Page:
I promised to deliver some notes on an imagined romantic comedy about my late 1970s days in the Village when I was young and in love with a girl named Joey, featuring cameos by Bob Dylan and Martin Scorsese, no less. But along with the deluge of already written movies I have to read for a livelihood, the romantic comedy I'm living has overtaken my writing life: I've got a visiting ex-wife in town, and a new out-of-town girlfriend coming for a visit.
For notes on that screenplay I reckon you'll have to wait until at least the new year.
In the meantime, a quick commercial/valentine: let me direct you to the funniest 30 minutes I've seen yet this season. Was anybody else out there blown away by the premiere of HBO's Extras? I thought the first episode had it all: a rom-com storyline that paid off the old "lying to get laid" gambit with more panache than many a recent feature, and a basic premise that's why-didn't-we-think-of-that? brilliant.
Anybody who's ever spent time on a movie set knows that it can be the most boring place in the world: all that time spent waiting around for what's often literally a few seconds of real action. Well, writer-directors Ricky Gervais and Stephen Merchant have mined all this downtime by pitching a perfect existential anti-hero into the midst of it: an extra who fills up his space between takes by getting into outrageously humiliating trouble -- often, of course, of his own inadvertent devising.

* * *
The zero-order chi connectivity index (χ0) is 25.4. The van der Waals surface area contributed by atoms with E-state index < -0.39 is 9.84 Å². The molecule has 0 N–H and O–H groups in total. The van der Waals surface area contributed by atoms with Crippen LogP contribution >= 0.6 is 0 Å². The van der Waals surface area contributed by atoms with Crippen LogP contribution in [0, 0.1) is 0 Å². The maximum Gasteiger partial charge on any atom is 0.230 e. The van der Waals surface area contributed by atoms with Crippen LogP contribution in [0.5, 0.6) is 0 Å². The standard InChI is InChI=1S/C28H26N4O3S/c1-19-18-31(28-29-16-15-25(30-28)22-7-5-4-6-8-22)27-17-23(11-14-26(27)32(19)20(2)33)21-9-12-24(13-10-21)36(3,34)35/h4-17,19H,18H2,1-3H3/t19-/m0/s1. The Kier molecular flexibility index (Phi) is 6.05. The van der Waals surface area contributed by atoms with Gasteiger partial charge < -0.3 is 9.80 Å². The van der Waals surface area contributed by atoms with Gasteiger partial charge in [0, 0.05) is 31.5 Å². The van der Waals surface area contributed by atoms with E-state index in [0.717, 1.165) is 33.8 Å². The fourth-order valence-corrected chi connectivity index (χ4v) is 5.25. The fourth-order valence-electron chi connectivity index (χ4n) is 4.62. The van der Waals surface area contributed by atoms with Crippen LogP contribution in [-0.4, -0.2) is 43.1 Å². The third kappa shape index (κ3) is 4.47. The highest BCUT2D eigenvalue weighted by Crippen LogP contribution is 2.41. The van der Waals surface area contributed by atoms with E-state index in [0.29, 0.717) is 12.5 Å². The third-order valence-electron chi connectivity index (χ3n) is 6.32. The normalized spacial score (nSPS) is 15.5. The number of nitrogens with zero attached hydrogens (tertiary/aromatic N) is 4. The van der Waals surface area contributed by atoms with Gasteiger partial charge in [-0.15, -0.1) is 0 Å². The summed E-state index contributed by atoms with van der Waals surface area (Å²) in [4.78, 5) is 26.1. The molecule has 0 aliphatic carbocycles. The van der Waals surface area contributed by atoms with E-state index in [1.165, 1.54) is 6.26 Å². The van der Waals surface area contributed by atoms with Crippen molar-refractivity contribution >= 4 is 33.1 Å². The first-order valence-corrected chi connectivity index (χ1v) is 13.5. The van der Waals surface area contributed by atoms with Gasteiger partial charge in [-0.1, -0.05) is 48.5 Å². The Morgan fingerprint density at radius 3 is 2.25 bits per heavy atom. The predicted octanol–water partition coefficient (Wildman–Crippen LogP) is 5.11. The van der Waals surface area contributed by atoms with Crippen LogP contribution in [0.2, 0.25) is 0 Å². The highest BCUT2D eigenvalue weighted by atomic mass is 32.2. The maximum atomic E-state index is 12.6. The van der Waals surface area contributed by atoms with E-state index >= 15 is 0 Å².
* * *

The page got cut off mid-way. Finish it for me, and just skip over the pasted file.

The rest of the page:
Since it follows Larry David, Extras might seem at first glance to be merely the Brit version of Curb Your Enthusiasm's excruciation humor. But in its quiet, dry, beautifully nuanced way, the show's actually the Anti-Enthusiasm. The humor's closer to the kind of black comedy Beckett would have liked -- call it Waiting For Gervais.
Don't get me wrong, though, there are plentiful laugh-out-louds to be had here. I was particularly taken with Kate Winslet talking dirty in a nun's habit, and her reaction to Gervais's brown-nosing praise for the nobility of her having taken on a movie about the Holocaust. Oh, no, she protests, there's been too many of them already, it was grim, let's move on; her real reason? She's doing it for the Academy. "Schindler? The Pianist? Oscars coming out of their asses," Kate confides.
The premiere (hopefully airing in re-runs if you missed it) also got giggles out of cerebral palsy, as well as some unexpectedly poignant moments. There will be many favorite lines to pick from, I'll wager, in the first season, but for now -- given my current peculiar circumstances -- I'm going with those spoken by the palsy victim, who seemed marvelously at ease with her affliction. "You have to be able to laugh, don't you?" she opines. "It keeps you sane."
Tivo alert, folks: HBO Sunday nights at 10:30.